Saturday, 10 November 2012

System V IPC: Shared Memory

In this post, I will give you a clear idea of using shared memory between two processes.

Why shared memory?

Let us know why to use shared memory. Processes actually need to communicate with each other and one method of accomplishing this is using Semaphores as discussed previously. But this doesn't provide a way to send and receive data between the processes. Here comes the shared memory into the picture. Let us delve into it.


The data structure:

Each shared memory segment has a structure which stores all the necessary information and is defined as follows:

struct shmid_ds {
   struct ipc_perm shm_perm;        /* operation perms */
   int     shm_segsz;               /* size of segment (bytes) */
   time_t  shm_atime;               /* last attach time */
   time_t  shm_dtime;               /* last detach time */
   time_t  shm_ctime;               /* last change time */
   unsigned short  shm_cpid;        /* pid of creator */
   unsigned short  shm_lpid;        /* pid of last operator */
   short   shm_nattch;              /* no. of current attaches */
                                    /* the following are private */
   unsigned short   shm_npages;     /* size of segment (pages) */
   unsigned long   *shm_pages;     /* array of ptrs to frames -> SHMMAX */ 
   struct vm_area_struct *attaches; /* descriptors for attaches */
        };

I think the comments are self-explainable about the structure except the first and last ones which we can ignore.


System calls:

There are only 4 System calls associated with shared memory.

shmget()
shmat()
shmdt()
shmctl()

Let us see one-by-one.

shmget():

The prototype of this is as follows:

int shmget ( key_t key, int size, int shmflg );

The first argument is a unique key for which the kernel generates the identifier accordingly. If we have already created a shared memory segment and again try to create it with the same key value, then it returns the same identifier provided IPC_EXCL is not set ( discussed shortly).

For more information about the key generation you can see here

The second argument is the size(in bytes) of the memory you want to create.

The third argument refers to the flags. These can be bit-wise ORed accordingly.

IPC_CREAT:

This flag says to create the shared memory segment if it doesn't exist already.

IPC_EXCL:

If this weren't specified, the function would normally return the memory ID, even if it already exists. But if this is specified, it returns -1 and this is used to ensure that we are creating a brand new shared memory segment.

If everything goes well, it returns an ID of a shared memory segment or else you will end up with a -1 if you commit any mistake.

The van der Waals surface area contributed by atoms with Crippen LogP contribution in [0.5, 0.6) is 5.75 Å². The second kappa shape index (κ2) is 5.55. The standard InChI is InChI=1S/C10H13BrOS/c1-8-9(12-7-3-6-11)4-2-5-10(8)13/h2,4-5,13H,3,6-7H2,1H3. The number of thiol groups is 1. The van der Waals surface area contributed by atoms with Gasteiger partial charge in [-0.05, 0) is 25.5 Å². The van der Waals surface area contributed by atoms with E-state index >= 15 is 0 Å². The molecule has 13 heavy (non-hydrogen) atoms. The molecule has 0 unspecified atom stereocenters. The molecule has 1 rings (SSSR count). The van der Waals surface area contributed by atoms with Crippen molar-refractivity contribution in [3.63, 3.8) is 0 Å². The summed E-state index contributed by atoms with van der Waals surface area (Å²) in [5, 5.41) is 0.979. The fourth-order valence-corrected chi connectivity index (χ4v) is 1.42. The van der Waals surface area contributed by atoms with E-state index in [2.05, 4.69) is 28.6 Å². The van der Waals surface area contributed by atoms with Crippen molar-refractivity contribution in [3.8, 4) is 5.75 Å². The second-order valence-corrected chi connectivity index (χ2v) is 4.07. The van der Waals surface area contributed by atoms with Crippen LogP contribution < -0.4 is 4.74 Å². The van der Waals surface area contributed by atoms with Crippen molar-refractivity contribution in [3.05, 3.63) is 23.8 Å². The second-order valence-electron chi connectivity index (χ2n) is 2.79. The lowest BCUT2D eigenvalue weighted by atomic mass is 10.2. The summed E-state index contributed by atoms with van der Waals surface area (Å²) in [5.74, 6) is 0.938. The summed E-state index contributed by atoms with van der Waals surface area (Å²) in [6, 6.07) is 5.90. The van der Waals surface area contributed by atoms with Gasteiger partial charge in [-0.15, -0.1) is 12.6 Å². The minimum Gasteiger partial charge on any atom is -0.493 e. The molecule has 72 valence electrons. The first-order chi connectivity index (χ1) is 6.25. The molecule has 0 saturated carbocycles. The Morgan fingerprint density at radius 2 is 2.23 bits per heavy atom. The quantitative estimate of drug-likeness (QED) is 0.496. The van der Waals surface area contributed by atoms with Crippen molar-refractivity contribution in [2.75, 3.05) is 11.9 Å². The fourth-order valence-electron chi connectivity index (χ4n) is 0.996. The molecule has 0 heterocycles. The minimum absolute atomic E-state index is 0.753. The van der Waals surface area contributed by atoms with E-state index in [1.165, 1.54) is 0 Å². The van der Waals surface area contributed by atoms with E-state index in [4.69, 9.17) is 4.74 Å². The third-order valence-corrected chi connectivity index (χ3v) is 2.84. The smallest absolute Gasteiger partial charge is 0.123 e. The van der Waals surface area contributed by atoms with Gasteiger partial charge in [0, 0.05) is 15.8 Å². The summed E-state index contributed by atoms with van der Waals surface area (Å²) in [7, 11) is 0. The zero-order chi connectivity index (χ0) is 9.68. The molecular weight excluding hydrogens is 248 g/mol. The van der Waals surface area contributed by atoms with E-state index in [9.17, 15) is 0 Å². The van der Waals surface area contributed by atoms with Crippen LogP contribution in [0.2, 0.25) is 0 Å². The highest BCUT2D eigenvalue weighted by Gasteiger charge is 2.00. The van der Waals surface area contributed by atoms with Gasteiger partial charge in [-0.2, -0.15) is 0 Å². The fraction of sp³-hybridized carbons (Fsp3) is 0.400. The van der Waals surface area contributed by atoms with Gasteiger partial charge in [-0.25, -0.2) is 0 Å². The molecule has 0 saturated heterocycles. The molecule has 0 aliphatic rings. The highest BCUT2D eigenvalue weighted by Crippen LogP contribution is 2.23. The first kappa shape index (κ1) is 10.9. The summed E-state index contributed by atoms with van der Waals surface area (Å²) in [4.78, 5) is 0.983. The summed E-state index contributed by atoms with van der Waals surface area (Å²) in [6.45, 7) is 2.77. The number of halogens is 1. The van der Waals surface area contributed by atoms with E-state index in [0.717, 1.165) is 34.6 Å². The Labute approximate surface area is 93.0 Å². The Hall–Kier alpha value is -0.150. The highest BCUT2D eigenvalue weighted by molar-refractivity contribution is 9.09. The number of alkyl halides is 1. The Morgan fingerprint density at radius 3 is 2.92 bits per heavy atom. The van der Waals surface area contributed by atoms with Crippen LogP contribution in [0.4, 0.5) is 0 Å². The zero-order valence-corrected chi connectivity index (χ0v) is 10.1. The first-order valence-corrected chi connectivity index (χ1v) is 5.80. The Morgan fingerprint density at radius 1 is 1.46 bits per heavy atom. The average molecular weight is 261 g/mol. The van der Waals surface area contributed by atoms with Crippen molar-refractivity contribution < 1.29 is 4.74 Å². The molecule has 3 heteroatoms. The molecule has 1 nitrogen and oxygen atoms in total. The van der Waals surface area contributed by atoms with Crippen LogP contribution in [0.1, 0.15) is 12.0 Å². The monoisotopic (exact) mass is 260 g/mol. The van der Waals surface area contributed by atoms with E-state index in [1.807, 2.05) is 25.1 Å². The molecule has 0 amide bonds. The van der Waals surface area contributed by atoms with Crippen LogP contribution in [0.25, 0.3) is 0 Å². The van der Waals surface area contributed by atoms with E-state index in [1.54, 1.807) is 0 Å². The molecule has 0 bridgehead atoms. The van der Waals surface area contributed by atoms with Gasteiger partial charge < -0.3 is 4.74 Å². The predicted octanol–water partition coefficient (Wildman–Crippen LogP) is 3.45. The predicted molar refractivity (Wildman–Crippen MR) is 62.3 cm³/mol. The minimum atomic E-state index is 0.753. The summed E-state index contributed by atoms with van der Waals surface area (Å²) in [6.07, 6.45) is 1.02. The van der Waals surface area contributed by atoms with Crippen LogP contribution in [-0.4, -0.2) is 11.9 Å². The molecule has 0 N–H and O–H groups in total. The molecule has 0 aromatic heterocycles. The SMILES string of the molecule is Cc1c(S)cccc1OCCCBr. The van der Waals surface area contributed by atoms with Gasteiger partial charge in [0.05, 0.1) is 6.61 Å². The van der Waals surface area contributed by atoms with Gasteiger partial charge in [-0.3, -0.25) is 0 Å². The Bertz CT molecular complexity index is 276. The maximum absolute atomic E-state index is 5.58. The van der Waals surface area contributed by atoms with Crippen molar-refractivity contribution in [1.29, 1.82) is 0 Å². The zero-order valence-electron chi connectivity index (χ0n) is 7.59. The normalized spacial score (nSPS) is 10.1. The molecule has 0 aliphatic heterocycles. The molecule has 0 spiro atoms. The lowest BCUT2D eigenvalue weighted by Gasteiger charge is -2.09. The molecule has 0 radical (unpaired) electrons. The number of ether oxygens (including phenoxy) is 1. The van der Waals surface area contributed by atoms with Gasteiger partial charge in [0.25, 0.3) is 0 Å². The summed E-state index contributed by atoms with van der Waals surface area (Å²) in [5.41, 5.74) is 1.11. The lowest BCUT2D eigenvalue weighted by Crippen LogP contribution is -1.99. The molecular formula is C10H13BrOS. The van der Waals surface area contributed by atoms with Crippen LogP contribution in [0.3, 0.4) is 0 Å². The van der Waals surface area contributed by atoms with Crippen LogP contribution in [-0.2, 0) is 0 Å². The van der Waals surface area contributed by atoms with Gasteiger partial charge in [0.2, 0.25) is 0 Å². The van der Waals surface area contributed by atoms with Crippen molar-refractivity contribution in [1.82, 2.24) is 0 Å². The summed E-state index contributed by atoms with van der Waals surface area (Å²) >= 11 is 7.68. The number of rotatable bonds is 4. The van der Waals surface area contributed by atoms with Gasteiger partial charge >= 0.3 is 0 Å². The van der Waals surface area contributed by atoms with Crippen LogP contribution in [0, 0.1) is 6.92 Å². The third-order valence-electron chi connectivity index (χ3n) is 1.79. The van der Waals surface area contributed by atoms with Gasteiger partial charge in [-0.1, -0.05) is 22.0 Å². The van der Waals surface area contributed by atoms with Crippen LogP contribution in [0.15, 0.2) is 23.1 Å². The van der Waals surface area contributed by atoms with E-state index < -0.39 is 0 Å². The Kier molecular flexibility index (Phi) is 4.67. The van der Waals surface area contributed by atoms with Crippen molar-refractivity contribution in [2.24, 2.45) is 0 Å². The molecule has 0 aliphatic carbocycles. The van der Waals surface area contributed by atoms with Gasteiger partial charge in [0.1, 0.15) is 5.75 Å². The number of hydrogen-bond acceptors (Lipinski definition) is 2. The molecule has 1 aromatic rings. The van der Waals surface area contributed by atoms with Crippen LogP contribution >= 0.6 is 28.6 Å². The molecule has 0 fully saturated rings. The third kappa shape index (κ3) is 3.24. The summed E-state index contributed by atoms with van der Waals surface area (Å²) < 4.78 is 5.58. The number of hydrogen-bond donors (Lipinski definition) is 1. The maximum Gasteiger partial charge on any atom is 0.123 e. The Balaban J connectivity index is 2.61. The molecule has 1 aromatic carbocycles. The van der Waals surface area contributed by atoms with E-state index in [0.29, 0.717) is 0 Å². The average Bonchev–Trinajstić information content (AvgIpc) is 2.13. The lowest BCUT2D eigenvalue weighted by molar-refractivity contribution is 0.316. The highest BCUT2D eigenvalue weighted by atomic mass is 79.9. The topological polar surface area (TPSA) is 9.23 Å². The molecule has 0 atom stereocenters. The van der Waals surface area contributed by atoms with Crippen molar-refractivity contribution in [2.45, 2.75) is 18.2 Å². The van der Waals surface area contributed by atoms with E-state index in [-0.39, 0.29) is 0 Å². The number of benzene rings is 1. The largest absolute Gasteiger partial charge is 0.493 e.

shmat():

After successfully getting the memory ID, you have to attach it to the process, meaning you have to map into the process's address space. It is done with shmat. The prototype is as follows:

int shmat ( int shmid, char *shmaddr, int shmflg);

The first argument is the shm ID that you got from the previous method. The second argument is the address where you want to map the memory segment. If it is specified as NULL, then the kernel automatically maps into some address. It is recommended to pass it as NULL, because no one wants to mess up a process's address space without knowing the exact address contents.

The third argument can be SHM_RDONLY which makes the segment read only for the calling process.(Of course, it should have appropriate permissions to do that) or else it can be NULL.

Upon success, it returns the address of the segment or if it fails it returns -1. The returned address can be used just like any other array in order to read or modify the contents.


shmdt():

When you are done using the memory segment, you need to detach it from the address space and it can be done using shmdt() whose prototype is as follows:

int shmdt ( char *shmaddr );

You just need to specify the address that was previously returned by shmat(). It detaches the memory and makes necessary changes to the corresponding shmid_ds structure.


shmctl():

We have already learnt all the necessary system calls required for shms. Then why this one? This is used to retrieve the information stored in the shmid_ds structure and to change the permissions and lastly to delete the memory segment. It has the following prototype:

int shmctl ( int shmqid, int cmd, struct shmid_ds *buf ); 

The first one is the shm ID, while the second one can be one of these:

IPC_STAT:

This can be used to get all the information about the memory segment and this is filled in the structure pointed to by the bug.

IPC_SET:

This can be used to change the permissions of the memory segment. You need to store the necessary permissions in the shm_perm of the buf structure and it sets the necessary permissions. You need to have the necessary permissions to do this.

IPC_RMID: